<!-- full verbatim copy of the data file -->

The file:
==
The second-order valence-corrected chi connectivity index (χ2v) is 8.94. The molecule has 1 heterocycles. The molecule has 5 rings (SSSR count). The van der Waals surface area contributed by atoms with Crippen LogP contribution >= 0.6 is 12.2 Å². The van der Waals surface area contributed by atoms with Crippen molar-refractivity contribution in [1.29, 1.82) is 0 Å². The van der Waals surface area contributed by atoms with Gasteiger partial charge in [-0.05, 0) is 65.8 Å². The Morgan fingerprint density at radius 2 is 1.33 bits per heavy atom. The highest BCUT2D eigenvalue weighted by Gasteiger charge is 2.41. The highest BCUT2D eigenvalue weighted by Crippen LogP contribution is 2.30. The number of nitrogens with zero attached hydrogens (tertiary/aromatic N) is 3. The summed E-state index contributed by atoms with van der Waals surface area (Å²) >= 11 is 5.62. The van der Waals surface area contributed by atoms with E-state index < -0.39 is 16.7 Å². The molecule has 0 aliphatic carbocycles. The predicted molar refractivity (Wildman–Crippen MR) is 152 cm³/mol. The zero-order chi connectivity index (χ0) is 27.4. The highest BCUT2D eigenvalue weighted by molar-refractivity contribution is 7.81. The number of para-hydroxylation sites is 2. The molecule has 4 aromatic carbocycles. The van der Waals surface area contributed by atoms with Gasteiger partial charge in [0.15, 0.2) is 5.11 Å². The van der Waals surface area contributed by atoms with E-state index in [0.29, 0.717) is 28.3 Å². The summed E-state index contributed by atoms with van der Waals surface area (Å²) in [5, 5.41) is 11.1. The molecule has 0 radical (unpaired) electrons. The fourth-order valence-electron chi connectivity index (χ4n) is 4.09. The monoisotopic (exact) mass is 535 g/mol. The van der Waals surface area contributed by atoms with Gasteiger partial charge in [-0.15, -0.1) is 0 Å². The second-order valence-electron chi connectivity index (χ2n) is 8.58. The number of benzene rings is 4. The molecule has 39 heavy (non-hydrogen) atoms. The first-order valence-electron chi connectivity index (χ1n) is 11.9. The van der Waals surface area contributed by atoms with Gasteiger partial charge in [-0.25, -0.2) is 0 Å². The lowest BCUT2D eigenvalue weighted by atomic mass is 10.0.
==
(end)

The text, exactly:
The second-order valence-corrected chi connectivity index (χ2v) is 8.94. The molecule has 1 heterocycles. The molecule has 5 rings (SSSR count). The van der Waals surface area contributed by atoms with Crippen LogP contribution >= 0.6 is 12.2 Å². The van der Waals surface area contributed by atoms with Crippen molar-refractivity contribution in [1.29, 1.82) is 0 Å². The van der Waals surface area contributed by atoms with Gasteiger partial charge in [-0.05, 0) is 65.8 Å². The Morgan fingerprint density at radius 2 is 1.33 bits per heavy atom. The highest BCUT2D eigenvalue weighted by Gasteiger charge is 2.41. The highest BCUT2D eigenvalue weighted by Crippen LogP contribution is 2.30. The number of nitrogens with zero attached hydrogens (tertiary/aromatic N) is 3. The summed E-state index contributed by atoms with van der Waals surface area (Å²) >= 11 is 5.62. The van der Waals surface area contributed by atoms with E-state index < -0.39 is 16.7 Å². The molecule has 0 aliphatic carbocycles. The predicted molar refractivity (Wildman–Crippen MR) is 152 cm³/mol. The zero-order chi connectivity index (χ0) is 27.4. The highest BCUT2D eigenvalue weighted by molar-refractivity contribution is 7.81. The number of para-hydroxylation sites is 2. The molecule has 4 aromatic carbocycles. The van der Waals surface area contributed by atoms with Gasteiger partial charge in [0.15, 0.2) is 5.11 Å². The van der Waals surface area contributed by atoms with E-state index in [0.29, 0.717) is 28.3 Å². The summed E-state index contributed by atoms with van der Waals surface area (Å²) in [5, 5.41) is 11.1. The molecule has 0 radical (unpaired) electrons. The fourth-order valence-electron chi connectivity index (χ4n) is 4.09. The monoisotopic (exact) mass is 535 g/mol. The van der Waals surface area contributed by atoms with Gasteiger partial charge in [-0.15, -0.1) is 0 Å². The second-order valence-electron chi connectivity index (χ2n) is 8.58. The number of benzene rings is 4. The molecule has 39 heavy (non-hydrogen) atoms. The first-order valence-electron chi connectivity index (χ1n) is 11.9. The van der Waals surface area contributed by atoms with Gasteiger partial charge in [-0.25, -0.2) is 0 Å². The lowest BCUT2D eigenvalue weighted by atomic mass is 10.0.